OR WAIT null SECS
Scientists have investigated elemental fractionation in aerosol laser-induced breakdown spectroscopy (LIBS) using nanosecond and femtosecond laser ablation. Their study focused on analyzing cesium atomic emissions from airborne nanoparticles in a binary particle matrix. The findings shed light on the influence of the particle matrix on elemental fractionation effects and provide insights for improving LIBS analysis in atmospheric radiation plume tracking.
To enhance atmospheric radiation plume tracking, scientists have employed laser-induced breakdown spectroscopy (LIBS) to investigate the elemental fractionation in aerosol samples using nanosecond and femtosecond laser ablation (1). Specifically, they focused on characterizing the atomic emissions of cesium (Cs) from airborne nanoparticles within a binary particle matrix. To simulate multi-element nuclear fallout particulates, Cs and sodium (Na) solutions were combined with copper (Cu) at a 1:1.45 M concentration ratio and aerosolized for analysis. Surprisingly, the findings unveiled that while Na I resonance emissions were amplified, Cs I resonance emissions were diminished in the presence of Cu, despite their comparable electronic and chemical properties. The application of femtosecond laser ablation mitigated the elemental fractionation effects by more than 50% while maintaining the temporal fractionation trends for Cs and Na. Further investigations using aluminum (Al) and titanium (Ti) aerosols shed light on the underlying mechanisms of elemental fractionation, highlighting the influence of the particle matrix on the local plasma temperature, atomic state populations, and subsequent molecular associations and emissions.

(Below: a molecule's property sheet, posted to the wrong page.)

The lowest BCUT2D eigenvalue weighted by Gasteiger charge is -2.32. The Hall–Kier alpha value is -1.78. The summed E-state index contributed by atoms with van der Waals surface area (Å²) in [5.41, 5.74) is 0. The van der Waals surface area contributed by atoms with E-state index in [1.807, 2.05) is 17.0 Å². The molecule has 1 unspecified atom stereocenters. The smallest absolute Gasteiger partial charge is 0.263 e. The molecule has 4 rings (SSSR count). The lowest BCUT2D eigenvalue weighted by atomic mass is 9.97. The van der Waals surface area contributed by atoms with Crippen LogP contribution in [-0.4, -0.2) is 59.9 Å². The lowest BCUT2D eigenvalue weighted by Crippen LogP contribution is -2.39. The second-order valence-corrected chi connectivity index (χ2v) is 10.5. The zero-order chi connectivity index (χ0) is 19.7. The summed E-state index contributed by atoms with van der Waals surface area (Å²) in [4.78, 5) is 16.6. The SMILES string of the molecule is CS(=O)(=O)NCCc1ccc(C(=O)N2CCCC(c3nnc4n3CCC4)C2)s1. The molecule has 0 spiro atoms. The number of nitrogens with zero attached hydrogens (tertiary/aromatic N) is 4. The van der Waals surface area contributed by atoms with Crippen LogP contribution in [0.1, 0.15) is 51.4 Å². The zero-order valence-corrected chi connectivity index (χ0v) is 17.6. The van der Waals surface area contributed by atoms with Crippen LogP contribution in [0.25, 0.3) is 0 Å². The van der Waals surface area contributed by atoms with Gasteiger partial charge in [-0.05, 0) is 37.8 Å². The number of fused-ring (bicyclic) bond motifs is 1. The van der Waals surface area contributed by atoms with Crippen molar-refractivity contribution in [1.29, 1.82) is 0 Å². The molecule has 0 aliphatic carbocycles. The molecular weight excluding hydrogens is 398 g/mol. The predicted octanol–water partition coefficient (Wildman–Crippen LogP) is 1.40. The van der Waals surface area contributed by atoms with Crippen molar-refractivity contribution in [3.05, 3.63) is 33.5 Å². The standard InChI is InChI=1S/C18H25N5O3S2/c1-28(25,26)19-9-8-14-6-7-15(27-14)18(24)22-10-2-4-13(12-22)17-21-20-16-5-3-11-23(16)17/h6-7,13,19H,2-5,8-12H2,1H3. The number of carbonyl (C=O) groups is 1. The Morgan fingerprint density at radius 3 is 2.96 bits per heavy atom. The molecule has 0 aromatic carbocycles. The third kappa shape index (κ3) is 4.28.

Elemental fractionation in aerosol LIBS refers to the phenomenon where the relative concentrations of elements in aerosol particles influence the emitted atomic spectra during laser ablation. This effect can be observed when using nanosecond and femtosecond laser ablation techniques. Research conducted on this topic involves studying the atomic emissions of elements such as Cs and Na in the presence of different aerosol matrices, revealing changes in their resonance emissions due to the presence of other elements like Cu. Femtosecond laser ablation has been found to reduce elemental fractionation effects by more than 50% while maintaining consistent temporal fractionation trends. This research contributes to a better understanding of elemental fractionation and its implications for aerosol LIBS applications.
This research, conducted by Kyle S. Latty and Kyle C. Hartig at the University of Florida in Gainesville, and published in the journal Spectrochimica Acta Part B: Atomic Spectroscopy, provides valuable insights into the elemental fractionation phenomena observed in aerosol LIBS (1). By understanding the factors contributing to the variations in atomic emissions, scientists can advance the development of laser-based analytical techniques for tracking atmospheric radiation plumes. The ability to accurately characterize and quantify elemental compositions in aerosols is of paramount importance for environmental monitoring, nuclear safety, and related fields. These findings pave the way for improved methodologies in LIBS analysis and contribute to our understanding of the complex interactions between aerosol particles and laser-induced plasmas, ultimately facilitating more accurate and reliable detection and characterization of airborne contaminants.
(1) Latty, K. S.; Hartig, K. C. Elemental fractionation in aerosol laser-induced breakdown spectroscopy with nanosecond and femtosecond laser ablation. Spectrochimica Acta Part B: At. Spectrosc. 2023, 202, 106648. DOI: 10.1016/j.sab.2023.106648